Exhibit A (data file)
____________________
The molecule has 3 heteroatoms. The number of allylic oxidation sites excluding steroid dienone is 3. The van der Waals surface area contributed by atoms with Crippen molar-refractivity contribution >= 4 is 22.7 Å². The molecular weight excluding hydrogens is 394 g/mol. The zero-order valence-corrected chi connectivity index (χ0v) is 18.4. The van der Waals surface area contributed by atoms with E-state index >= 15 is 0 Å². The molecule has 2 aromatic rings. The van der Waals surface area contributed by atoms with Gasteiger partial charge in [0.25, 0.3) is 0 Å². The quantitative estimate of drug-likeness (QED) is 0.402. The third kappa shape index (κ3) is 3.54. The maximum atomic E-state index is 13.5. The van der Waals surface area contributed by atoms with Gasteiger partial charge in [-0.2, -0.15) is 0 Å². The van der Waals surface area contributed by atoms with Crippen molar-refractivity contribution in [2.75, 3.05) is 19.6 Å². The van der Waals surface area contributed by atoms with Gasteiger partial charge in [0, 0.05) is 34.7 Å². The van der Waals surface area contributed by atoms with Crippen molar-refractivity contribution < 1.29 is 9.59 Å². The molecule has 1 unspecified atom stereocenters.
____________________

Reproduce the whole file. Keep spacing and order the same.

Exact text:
The molecule has 3 heteroatoms. The number of allylic oxidation sites excluding steroid dienone is 3. The van der Waals surface area contributed by atoms with Crippen molar-refractivity contribution >= 4 is 22.7 Å². The molecular weight excluding hydrogens is 394 g/mol. The zero-order valence-corrected chi connectivity index (χ0v) is 18.4. The van der Waals surface area contributed by atoms with E-state index >= 15 is 0 Å². The molecule has 2 aromatic rings. The van der Waals surface area contributed by atoms with Gasteiger partial charge in [0.25, 0.3) is 0 Å². The quantitative estimate of drug-likeness (QED) is 0.402. The third kappa shape index (κ3) is 3.54. The maximum atomic E-state index is 13.5. The van der Waals surface area contributed by atoms with Gasteiger partial charge in [-0.2, -0.15) is 0 Å². The van der Waals surface area contributed by atoms with Crippen molar-refractivity contribution in [2.75, 3.05) is 19.6 Å². The van der Waals surface area contributed by atoms with Gasteiger partial charge in [0, 0.05) is 34.7 Å². The van der Waals surface area contributed by atoms with Crippen molar-refractivity contribution < 1.29 is 9.59 Å². The molecule has 1 unspecified atom stereocenters.